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04 Apr 2014

April 2014 Newsletter


"Leading Change Communication"

When change occurs, there is an important marketing and communications element that must be used strategically. Join us April 4 as Ketti Mulrine, Change Manager for IKEA, will present on leading change communication.

During this presentation, you'll learn the role of strategic communication and what to focus on when leading a change process. You'll also learn about the impact people can have on your objectives, as well as tips on how to manage resistance.

Friday, April 4
7:00 am - 7:45 am Networking & Breakfast
7:45 am - 9:00 am Introductions & Program
The Lincoln Center* – 1316 N. Lincoln Street *Parking is free!
Register Now



Break out your swankiest vintage duds and join us April 16 to see what projects and campaigns are this year’s Spark Award winners. Don’t be surprised if Peggy, Don and maybe even Joan make an appearance. You’d be mad to miss it!

Need some Mad Men style tips for the event? Check out our Pinterest page!

April 16, 2014
Networking: 5:00 pm - 6:00 pm
Awards Program: 6:00 pm - 8:00 pm
The Lincoln Center, Monroe Ballroom

The event fee is $45 for members, $50 for non-members, $20 for student members and $25 for student non-members. (Only full-time students qualify for reduced rates. School I.D. is checked at the door.)



There’s still time to help fund local internships and sponsor the Spark Awards. A range of options are available, from Gold ($500 and includes four tickets into the event) to providing a raffle basket (suggested value of $100).

For more information please contact Ronda Weaver at or 509-850-1177.



C is for Change

Normally when I'm singing my ABC's, I start with A is for Appletini, B is for Bacon and C is for Cookie. That's good enough for me. But this month, I think C is for Change. Besides, I'm not totally on board with Cookie Monster's recent "experimentation" with being a
vegetarian and making cookies a sometimes food. Personally, I prefer my Cookie Monster manic and with tons of crumbs in his fur!

For this month, let's associate C with Change and in context for us communicators, C is for Change Communication. Most, if not all of us, are involved with strategic communication for our companies. The majority of our time is spent communicating with our external customers. But there can also be moments when we are communicating with the internal audience and that my friends can be REALLY tricky.
If it's a planned strategic change that will affect your company's direction, leadership or organization, most likely it's being initiated from the top down. If it's an unplanned change involving an air cooling device and solid waste, then get ready for a family style entrée of change communication with a big ol' side of crisis management. Yum! In both cases, offer to work closely with your president or board to help craft the message and plan the method of communication. Your skills are an asset during this time. The words will likely be someone else's, but your expertise is still valuable before, during and after it all shakes out. And remember this when creating your communication plan – it’s not just about the message, it’s also how you frame it.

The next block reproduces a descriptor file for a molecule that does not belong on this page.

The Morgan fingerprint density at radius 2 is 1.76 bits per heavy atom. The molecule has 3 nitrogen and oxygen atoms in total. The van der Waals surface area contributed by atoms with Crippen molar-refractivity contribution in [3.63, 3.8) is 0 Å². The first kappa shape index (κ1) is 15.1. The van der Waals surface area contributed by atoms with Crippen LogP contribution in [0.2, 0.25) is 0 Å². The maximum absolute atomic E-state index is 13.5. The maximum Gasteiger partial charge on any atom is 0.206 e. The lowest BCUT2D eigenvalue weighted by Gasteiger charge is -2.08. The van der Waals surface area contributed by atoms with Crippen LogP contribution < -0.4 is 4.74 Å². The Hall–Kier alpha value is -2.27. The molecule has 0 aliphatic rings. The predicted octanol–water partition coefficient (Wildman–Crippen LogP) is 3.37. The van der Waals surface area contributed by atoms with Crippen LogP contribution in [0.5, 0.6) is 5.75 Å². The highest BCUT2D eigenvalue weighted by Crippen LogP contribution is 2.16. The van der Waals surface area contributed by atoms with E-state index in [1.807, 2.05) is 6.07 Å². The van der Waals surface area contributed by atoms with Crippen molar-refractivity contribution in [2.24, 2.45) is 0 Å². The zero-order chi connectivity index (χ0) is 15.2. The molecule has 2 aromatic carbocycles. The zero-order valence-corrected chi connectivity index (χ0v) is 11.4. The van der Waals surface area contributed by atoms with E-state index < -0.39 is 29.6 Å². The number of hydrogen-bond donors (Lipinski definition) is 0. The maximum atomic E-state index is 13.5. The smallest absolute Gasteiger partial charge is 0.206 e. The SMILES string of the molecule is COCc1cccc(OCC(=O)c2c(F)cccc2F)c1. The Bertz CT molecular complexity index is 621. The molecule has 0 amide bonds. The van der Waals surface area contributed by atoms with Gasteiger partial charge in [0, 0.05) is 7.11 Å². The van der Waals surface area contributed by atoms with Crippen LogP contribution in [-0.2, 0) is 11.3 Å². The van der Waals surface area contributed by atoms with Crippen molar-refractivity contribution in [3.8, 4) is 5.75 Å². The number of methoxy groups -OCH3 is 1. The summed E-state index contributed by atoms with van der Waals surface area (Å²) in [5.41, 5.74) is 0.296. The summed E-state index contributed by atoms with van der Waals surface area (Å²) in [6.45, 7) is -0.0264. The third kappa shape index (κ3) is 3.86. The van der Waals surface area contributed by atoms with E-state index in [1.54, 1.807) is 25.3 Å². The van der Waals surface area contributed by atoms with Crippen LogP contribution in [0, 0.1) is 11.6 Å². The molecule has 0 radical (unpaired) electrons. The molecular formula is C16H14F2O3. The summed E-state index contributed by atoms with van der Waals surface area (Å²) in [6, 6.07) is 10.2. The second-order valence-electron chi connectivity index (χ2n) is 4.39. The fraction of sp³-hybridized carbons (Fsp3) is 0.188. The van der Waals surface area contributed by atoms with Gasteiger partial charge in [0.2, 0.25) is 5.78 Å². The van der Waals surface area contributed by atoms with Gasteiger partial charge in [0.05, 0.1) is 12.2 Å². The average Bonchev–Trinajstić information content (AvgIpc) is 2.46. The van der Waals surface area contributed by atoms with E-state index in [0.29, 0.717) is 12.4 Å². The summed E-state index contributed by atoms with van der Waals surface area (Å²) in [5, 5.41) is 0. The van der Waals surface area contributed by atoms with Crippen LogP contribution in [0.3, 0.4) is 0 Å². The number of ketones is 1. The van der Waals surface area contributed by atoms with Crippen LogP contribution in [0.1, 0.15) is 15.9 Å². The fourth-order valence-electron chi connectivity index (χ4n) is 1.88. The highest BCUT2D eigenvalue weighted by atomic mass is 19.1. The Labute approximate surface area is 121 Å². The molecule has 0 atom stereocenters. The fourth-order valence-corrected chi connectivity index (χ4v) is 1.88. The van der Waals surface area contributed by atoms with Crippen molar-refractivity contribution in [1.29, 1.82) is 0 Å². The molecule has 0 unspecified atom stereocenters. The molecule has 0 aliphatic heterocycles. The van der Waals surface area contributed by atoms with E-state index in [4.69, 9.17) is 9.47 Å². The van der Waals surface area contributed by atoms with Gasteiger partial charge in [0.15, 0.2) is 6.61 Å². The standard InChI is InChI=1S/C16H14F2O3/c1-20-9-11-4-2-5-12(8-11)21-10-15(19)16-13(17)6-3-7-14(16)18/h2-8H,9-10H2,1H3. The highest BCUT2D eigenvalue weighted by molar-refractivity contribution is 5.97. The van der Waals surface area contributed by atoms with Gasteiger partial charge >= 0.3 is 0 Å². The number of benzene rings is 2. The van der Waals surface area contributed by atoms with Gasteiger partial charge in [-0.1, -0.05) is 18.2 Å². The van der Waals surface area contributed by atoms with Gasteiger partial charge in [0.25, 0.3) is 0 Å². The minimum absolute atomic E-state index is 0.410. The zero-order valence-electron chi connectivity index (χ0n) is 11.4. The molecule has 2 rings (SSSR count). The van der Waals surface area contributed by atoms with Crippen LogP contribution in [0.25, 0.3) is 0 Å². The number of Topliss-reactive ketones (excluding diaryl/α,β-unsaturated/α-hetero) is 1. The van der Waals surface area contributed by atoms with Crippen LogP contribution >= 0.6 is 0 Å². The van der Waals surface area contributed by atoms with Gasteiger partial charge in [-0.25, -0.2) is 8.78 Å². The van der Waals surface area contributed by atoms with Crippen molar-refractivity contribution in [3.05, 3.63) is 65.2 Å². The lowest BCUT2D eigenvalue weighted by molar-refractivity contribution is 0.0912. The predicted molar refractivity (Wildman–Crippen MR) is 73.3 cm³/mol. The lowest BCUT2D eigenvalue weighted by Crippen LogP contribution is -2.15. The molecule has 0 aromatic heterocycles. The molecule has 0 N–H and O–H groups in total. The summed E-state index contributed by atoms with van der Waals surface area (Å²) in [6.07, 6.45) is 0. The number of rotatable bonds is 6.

For this article, let’s pretend you’re dealing with a planned change. That doesn’t make it any easier. We all know the main reason change communication is so difficult is that people fear change. Change is scarier than the dark, snakes, spiders, a cave dwelling mutant snake/spider creature or being swiped to the left on Tinder. Even the best communication plans can hit some potholes. It’s necessary to understand that as amazing as the change may be, not everyone will be on board from the beginning. And that’s ok.
When you have the inside scoop, you have the most knowledge and time to get used to what will be changing. When the time comes to communicate it to the team, it’s a shock to them so they will likely react in a messy human way, dramatically and possibly with tears. As a team, here are some things to brace for:

  • Expect both positive AND negative responses.
  • Give people time to get on board; you’ll likely have some grouches in the bunch that are slower to change than others.
  • Over communicate as much as possible; you don’t want “rumor has it…” taking over the official information.
  • Provide a way for people to express their concerns and be heard; it can help them get over the shock if they feel they are part of the change, not just a victim of it.

As much as you might want to tell them to just deal with it, that’s not effective leadership.

Now, this doesn’t mean you need to change your change plans to accommodate everyone’s concern. That’s not realistic. There’s a time for consensus and a time for executive action. If you have shared with your people all the reasons for the change, given them time to adjust and you still have people who are against it, then be prepared for some changes in the guard. We’re all adults and can choose when to stay in a situation and when to go. Businesses change, people change and we don’t all stay on the same path our whole lives. And that’s ok too.



Six Tips for a Successful Event
By Annie Gannon, MarCom Events Chair
Whether it’s an auction for hundreds or a small board meeting, planning an event can be stressful. But it can also be a great way to show off your organizational and leadership skills in a very public way. To make sure it goes smoothly, here are six tips for a successful event. Read more...



April's MarCom breakfast and program is sponsored by STCU.